| David Gane
Our fun started yesterday.
We had four pairs of eyes on this revised version of the book and not one of us had picked up this rather noticeable mistake.
Since we had already submitted the manuscript to the printer, we got worried and decided to make sure there weren't any other surprises.
I ran it through grammar checking software (not something I'd recommend to anyone as a solution) hoping it might catch any instances where other text was repeated.
Unfortunately, different errors popped up and we knew we had a problem.
All Hands on Deck
Ang was away for the afternoon, but when she returned onto Slack, I think it felt a little like this:
Heather and I were catching as many mistakes we could find and fixing them but we knew we should probably do a serious read. With the help of my wife, the four of us each took a section and started working through it.
"Why did this even happen?"
When we first released the book, we had a lot of eyes on it and a lot of mistakes were caught. We kept fixing them, thinking that was the last of them, but they kept popping up.
They finally tapered off and we felt we had a fairly solid book.
But then when we decided to rerelease it with Heather, we revisited every part of it, including the words themselves.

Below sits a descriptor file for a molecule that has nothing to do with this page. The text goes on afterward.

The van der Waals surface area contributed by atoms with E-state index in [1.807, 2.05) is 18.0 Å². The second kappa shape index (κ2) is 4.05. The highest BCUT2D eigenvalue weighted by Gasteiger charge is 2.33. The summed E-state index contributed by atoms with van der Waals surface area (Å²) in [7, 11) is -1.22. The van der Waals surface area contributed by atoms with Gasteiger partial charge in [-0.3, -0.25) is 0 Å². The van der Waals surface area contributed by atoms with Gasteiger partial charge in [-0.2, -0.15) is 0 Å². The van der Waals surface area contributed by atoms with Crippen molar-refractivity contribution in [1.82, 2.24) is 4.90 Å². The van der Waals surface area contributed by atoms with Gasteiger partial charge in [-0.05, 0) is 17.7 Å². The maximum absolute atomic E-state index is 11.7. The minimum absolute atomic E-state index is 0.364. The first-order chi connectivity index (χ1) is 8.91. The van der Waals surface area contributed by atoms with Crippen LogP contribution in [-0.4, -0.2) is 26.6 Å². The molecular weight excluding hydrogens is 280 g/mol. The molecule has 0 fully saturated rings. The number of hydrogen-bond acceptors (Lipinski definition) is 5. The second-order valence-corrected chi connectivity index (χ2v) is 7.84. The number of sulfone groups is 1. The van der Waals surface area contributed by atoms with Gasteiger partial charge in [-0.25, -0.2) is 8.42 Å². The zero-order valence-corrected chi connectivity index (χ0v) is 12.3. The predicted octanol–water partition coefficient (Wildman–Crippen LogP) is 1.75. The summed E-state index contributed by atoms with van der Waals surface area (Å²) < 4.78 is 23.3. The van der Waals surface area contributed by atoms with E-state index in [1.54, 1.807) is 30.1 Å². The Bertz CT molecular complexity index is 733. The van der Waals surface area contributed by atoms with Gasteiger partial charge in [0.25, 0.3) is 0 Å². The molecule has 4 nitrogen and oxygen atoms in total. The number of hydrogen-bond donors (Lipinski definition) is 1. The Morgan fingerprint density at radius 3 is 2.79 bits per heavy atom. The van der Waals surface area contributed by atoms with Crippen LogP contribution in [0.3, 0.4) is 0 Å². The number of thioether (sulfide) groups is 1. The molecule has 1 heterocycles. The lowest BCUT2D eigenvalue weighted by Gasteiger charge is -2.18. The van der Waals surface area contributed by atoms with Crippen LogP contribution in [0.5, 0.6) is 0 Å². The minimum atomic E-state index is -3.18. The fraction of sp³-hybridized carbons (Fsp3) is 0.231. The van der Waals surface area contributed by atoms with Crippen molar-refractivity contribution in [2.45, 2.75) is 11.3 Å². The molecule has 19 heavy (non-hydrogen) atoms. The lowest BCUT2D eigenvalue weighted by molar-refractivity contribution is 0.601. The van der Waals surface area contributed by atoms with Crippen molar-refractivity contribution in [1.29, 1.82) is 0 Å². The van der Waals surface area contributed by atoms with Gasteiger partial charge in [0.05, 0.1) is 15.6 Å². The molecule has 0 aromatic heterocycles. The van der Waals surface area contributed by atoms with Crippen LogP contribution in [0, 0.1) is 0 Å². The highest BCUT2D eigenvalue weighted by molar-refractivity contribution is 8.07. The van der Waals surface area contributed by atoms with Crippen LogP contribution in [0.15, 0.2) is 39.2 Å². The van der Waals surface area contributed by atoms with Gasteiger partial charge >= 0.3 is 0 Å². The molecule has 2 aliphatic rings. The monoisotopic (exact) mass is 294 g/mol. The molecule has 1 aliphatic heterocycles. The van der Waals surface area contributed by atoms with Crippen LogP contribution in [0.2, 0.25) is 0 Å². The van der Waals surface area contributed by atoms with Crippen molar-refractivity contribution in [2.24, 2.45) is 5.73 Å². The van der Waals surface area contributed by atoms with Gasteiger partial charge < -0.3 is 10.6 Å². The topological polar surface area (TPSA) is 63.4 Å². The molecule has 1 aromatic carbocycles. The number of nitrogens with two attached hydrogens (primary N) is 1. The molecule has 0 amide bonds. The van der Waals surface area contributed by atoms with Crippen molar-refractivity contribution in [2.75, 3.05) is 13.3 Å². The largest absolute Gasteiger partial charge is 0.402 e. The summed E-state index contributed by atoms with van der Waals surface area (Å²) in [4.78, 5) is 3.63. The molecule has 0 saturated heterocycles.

I've spoken in the past about the challenges of editing, but what I didn't talk about was how doing this type of work often causes new cracks to appear between the words. Every time you make a correction or an edit, you open yourself to possible new problems and the only way to be certain you catch them is to do another read.
This all works when you have time, but when you try and rush it, not all the mistakes may be found.
I should have done a final read on the text, however I saw a deadline for a competition I wanted and I pushed ahead, hoping for the best. Unfortunately, this decision bit us in the butt and the book had problems that needed to fixed.
"Well, whose fault is it?"
While we worked through the book, the one thing that impressed me is that no one was blaming anyone.
Everyone took equal responsibility, pushed it to the side, and did the work that is needed.
I love that.
The blame game is easy to do but I hate when it happens because it doesn't solve the problem at hand.
Best of all, as each of us worked, we all came up with solutions how to not let this happen in the future like giving more time for publishing, so we don't rush the edits or adding an extra set of eyes to do a fresh pass.
This rush to print cost us. The printer had proofed the book and now we have to drop a little bit of cash for each page of those mistakes.
We may not hit our deadline for the competition, which sucks because it would have been nice to be considered—or possibly nominated.
However, it also made me really proud of us as a team. We attacked the problem and learned from it. We may make future mistakes, but I trust that we'll work together to solve them.
To me, that is a success.
Ang, I honestly didn't think I was going to post this today since we were busy trying to work on the book. But look at me, I did it!